Following Holmes Around
Wednesday January 31, 2018
My local public library subscribes to Hoopla Digital, and it’s been a really great experience as a library patron. The app works great, the video and audio streaming and download functions seem flawless, and even reading comic books is enjoyable. When I found that I could watch/read/listen to the media not only on my phone but also in a web browser and on a special Roku channel on my TV (I think this last one is for videos only), I was even happier with the product.
I’m 25 minutes into the film They Might Be Giants (1971), and so far this is a fantastic INTJ-ENTP bridge movie. I say “bridge” because developing some of those INTJ-useful ENTP characteristics is probably made easier by observing the main character’s ENTP-style actions. If you are looking for inspiration as you become more of a scientist (of any kind, professional or not), this film has some real promise.
Geoge C. Scott plays a credible eccentric who believes in himself and his work, who chases down leads, and generally remains open to—and smart about—new information. He is mentally engaged, creative, excited, and fun. He’s an original thinker, developing his own theories and models. In short, he models what should be very creditable behavior for any INTJ in combination with the typical INTJ skillset.
If you’re looking for a direction in which to head as you seek more pleasure in life, I think this is a good lead to check out. You might not (even probably won’t) become the caricatured jumpy eccentric, but turning the knobs just a bit further in that direction could prove very beneficial.
Another potential ENTP-thought-model lead here, and a favorite book of mine, is Surely You’re Joking, Mr. Feynman!
By the way, here’s my current model for using Hoopla:
- I make heavy use of the recommendations given beneath any item shown.
- I find that four or five-star reviews are generally pretty reliable, and lower-scored items are usually worth avoiding. (In some other systems this is not the case)
- The filter function to narrow down searches is very helpful; you can filter by media type and quickly narrow down the number of results. The thumbnail images between media types don’t change much, so it can be easy to accidentally check out a 16-hour audio book when you just wanted a text to skim.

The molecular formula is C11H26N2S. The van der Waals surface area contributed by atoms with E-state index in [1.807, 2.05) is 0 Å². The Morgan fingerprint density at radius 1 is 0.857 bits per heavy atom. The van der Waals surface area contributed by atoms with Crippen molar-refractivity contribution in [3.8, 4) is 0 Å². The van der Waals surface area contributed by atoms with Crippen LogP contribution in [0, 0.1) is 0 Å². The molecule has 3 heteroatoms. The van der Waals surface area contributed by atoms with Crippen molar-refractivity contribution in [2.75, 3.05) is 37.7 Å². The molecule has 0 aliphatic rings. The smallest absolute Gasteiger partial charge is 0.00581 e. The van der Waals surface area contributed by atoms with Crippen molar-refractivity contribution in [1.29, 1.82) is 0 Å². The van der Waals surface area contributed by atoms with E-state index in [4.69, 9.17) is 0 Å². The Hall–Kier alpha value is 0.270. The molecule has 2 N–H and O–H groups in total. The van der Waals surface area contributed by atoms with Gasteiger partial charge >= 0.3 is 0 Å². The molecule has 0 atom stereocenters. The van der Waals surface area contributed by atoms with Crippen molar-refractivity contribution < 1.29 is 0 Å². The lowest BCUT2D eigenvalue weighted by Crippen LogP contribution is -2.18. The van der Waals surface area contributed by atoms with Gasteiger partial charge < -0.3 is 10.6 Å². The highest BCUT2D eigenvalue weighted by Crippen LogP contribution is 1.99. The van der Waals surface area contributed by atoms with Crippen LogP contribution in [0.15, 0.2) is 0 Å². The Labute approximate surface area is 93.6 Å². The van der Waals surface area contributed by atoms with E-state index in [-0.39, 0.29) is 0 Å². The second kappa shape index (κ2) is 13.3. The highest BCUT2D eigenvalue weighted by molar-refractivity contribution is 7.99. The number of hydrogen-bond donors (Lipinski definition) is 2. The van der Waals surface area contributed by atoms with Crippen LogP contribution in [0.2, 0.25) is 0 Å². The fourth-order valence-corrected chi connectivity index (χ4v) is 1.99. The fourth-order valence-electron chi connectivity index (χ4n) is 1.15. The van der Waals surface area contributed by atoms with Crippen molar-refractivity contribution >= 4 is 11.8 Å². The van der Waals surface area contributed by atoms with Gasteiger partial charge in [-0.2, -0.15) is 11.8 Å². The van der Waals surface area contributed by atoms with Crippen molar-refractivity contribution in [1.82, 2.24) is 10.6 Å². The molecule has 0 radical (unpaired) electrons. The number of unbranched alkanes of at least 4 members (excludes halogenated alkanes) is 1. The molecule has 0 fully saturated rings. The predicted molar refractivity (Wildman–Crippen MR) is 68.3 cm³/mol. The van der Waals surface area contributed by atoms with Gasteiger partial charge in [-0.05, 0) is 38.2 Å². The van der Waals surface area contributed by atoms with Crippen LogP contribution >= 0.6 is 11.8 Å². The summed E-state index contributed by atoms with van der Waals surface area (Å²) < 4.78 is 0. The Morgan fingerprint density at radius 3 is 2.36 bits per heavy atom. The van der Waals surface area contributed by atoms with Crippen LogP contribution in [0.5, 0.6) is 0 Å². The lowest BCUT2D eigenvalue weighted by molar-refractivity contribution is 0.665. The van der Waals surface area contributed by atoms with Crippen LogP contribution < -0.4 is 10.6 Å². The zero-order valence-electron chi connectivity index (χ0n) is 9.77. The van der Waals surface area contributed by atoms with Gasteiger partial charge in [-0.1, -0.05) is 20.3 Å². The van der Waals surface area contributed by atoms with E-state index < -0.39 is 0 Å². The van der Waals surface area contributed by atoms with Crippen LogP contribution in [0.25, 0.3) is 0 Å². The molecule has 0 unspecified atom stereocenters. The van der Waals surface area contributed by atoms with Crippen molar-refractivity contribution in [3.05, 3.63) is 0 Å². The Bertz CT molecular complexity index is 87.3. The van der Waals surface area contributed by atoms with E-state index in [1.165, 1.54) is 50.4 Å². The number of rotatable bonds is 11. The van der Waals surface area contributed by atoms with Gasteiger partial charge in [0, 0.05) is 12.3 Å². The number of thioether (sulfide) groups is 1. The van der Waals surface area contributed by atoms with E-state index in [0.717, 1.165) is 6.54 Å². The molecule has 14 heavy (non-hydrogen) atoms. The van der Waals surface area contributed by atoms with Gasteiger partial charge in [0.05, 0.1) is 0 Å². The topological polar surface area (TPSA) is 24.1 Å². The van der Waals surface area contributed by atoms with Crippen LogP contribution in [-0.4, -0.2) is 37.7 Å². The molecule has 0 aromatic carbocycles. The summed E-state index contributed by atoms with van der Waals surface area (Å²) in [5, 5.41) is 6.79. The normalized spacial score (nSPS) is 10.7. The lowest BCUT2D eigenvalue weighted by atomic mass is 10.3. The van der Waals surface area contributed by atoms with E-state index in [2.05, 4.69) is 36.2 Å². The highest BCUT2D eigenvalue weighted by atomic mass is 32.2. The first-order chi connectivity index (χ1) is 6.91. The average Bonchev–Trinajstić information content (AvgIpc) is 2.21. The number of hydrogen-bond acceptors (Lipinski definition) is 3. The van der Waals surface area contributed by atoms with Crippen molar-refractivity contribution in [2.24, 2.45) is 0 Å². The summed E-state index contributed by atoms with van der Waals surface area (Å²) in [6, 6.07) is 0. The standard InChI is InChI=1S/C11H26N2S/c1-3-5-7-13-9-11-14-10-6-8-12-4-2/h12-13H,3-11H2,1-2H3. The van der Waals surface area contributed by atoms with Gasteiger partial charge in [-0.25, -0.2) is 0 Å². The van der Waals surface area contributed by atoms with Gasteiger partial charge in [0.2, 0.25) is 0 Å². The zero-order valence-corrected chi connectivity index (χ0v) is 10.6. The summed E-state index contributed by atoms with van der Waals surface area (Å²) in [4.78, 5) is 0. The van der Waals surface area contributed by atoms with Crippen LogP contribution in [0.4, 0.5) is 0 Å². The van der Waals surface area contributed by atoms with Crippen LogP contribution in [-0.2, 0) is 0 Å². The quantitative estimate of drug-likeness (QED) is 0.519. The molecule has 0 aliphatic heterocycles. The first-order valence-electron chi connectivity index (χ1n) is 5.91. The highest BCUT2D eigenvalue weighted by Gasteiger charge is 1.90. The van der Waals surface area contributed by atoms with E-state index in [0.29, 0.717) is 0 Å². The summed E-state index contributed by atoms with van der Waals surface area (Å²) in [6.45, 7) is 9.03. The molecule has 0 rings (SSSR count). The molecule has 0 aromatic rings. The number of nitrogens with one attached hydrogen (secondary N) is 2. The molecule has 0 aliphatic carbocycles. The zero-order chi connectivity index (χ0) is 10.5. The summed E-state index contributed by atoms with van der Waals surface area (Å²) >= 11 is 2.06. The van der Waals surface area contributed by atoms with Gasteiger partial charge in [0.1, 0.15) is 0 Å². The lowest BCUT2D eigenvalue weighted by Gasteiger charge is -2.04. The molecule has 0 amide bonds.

- I keep a sharp eye on the number of pages for books. A book on psychology that is 15 pages long might, or might not, be the kind of thing I’m looking for. With films I find that I look at the actors’ names just to know if the film is made in my native language; sometimes I watch movies with people who just aren’t into reading subtitles.
- It has been really useful to bombard the search tool with a variety of keywords that are remotely linked to my interests. I found a lot of really interesting titles this way. Sometimes when I just want to browse I’ll search for “the” or “and” or other really general terms to get started.
- When I enjoy an audio book’s narrator, I tap on their name in the credits and often find other books that are similarly enjoyable. The same goes for authors, actors, etc.
- I make liberal use of the Favorites function and use it as a kind of to-read or to-watch feature. I have at least 200 favorites stored. My tastes fluctuate by the day, so it’s useful to keep the favorites around. When I’m going for a long walk or a hike and want to choose something to listen to, the Favorites area is a great place to start looking.
- If you live with or know anyone else who has a library card but doesn’t use it much, see if they’ll register for Hoopla and give you access to their account for when you run out of check-outs. One patron account gets 15 items per month, and this can easily be expanded to 60-90 items with a bit of networking among those less technically-inclined.
- If you can’t do that, be very selective about films and TV shows, as you don’t get to check them out for as long as books, audiobooks, and comics. It sucks to hit the middle of the month with no check-outs left.
In addition to Hoopla, the Libby app is tolerable if your library supports it, and you can also check out some scanned books from the Internet Archive if you create an account there (no library card required). IA’s in-browser reading software works really well for me (on mobile devices, hit the magnifying glass icon and use the hamburger menu on the left side of the screen to adjust the zoom level). IA is a really fun information-excavation site, but that’s probably for another post.